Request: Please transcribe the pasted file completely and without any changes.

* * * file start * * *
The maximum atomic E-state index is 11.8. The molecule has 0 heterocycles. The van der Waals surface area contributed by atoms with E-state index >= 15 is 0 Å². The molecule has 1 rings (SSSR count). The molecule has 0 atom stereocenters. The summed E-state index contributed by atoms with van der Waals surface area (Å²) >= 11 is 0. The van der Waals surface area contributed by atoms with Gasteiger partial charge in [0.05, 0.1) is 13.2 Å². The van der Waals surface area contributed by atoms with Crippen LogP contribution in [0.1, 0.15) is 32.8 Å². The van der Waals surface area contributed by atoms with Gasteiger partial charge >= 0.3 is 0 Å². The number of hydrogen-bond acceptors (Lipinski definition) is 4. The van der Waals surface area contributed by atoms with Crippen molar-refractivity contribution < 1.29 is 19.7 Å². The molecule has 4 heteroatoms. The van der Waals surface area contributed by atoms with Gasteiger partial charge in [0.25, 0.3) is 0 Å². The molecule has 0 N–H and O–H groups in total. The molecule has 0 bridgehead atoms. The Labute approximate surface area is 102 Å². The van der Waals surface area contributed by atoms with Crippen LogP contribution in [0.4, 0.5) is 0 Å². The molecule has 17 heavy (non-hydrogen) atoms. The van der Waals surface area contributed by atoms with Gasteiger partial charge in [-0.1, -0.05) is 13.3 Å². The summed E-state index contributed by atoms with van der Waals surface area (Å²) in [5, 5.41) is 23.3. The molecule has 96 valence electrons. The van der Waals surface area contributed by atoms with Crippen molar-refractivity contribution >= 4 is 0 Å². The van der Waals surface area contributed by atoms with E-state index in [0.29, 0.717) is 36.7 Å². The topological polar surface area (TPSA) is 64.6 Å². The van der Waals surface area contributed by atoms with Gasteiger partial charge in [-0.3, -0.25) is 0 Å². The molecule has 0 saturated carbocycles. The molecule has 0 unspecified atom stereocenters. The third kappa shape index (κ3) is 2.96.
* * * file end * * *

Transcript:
The maximum atomic E-state index is 11.8. The molecule has 0 heterocycles. The van der Waals surface area contributed by atoms with E-state index >= 15 is 0 Å². The molecule has 1 rings (SSSR count). The molecule has 0 atom stereocenters. The summed E-state index contributed by atoms with van der Waals surface area (Å²) >= 11 is 0. The van der Waals surface area contributed by atoms with Gasteiger partial charge in [0.05, 0.1) is 13.2 Å². The van der Waals surface area contributed by atoms with Crippen LogP contribution in [0.1, 0.15) is 32.8 Å². The van der Waals surface area contributed by atoms with Gasteiger partial charge >= 0.3 is 0 Å². The number of hydrogen-bond acceptors (Lipinski definition) is 4. The van der Waals surface area contributed by atoms with Crippen molar-refractivity contribution < 1.29 is 19.7 Å². The molecule has 4 heteroatoms. The van der Waals surface area contributed by atoms with Gasteiger partial charge in [0.25, 0.3) is 0 Å². The molecule has 0 N–H and O–H groups in total. The molecule has 0 bridgehead atoms. The Labute approximate surface area is 102 Å². The van der Waals surface area contributed by atoms with Crippen LogP contribution in [0.4, 0.5) is 0 Å². The molecule has 17 heavy (non-hydrogen) atoms. The van der Waals surface area contributed by atoms with Gasteiger partial charge in [-0.1, -0.05) is 13.3 Å². The summed E-state index contributed by atoms with van der Waals surface area (Å²) in [5, 5.41) is 23.3. The molecule has 96 valence electrons. The van der Waals surface area contributed by atoms with Crippen molar-refractivity contribution >= 4 is 0 Å². The van der Waals surface area contributed by atoms with E-state index in [0.29, 0.717) is 36.7 Å². The topological polar surface area (TPSA) is 64.6 Å². The van der Waals surface area contributed by atoms with Gasteiger partial charge in [-0.3, -0.25) is 0 Å². The molecule has 0 saturated carbocycles. The molecule has 0 unspecified atom stereocenters. The third kappa shape index (κ3) is 2.96.